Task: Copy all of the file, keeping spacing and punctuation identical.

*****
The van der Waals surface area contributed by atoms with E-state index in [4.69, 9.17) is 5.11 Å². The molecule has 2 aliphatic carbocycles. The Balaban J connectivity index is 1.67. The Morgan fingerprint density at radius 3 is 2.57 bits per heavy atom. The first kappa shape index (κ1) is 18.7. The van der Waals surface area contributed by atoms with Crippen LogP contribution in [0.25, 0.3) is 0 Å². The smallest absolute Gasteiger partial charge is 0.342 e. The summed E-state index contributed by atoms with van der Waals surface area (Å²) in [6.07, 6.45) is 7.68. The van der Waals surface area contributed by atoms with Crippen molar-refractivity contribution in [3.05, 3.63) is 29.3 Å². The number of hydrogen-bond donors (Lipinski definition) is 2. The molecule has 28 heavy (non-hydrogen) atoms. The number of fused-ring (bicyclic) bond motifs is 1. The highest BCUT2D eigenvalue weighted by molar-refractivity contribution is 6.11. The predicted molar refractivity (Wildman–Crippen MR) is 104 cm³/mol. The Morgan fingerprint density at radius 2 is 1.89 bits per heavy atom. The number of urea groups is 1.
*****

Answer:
The van der Waals surface area contributed by atoms with E-state index in [4.69, 9.17) is 5.11 Å². The molecule has 2 aliphatic carbocycles. The Balaban J connectivity index is 1.67. The Morgan fingerprint density at radius 3 is 2.57 bits per heavy atom. The first kappa shape index (κ1) is 18.7. The van der Waals surface area contributed by atoms with Crippen LogP contribution in [0.25, 0.3) is 0 Å². The smallest absolute Gasteiger partial charge is 0.342 e. The summed E-state index contributed by atoms with van der Waals surface area (Å²) in [6.07, 6.45) is 7.68. The van der Waals surface area contributed by atoms with Crippen molar-refractivity contribution in [3.05, 3.63) is 29.3 Å². The number of hydrogen-bond donors (Lipinski definition) is 2. The molecule has 28 heavy (non-hydrogen) atoms. The number of fused-ring (bicyclic) bond motifs is 1. The highest BCUT2D eigenvalue weighted by molar-refractivity contribution is 6.11. The predicted molar refractivity (Wildman–Crippen MR) is 104 cm³/mol. The Morgan fingerprint density at radius 2 is 1.89 bits per heavy atom. The number of urea groups is 1.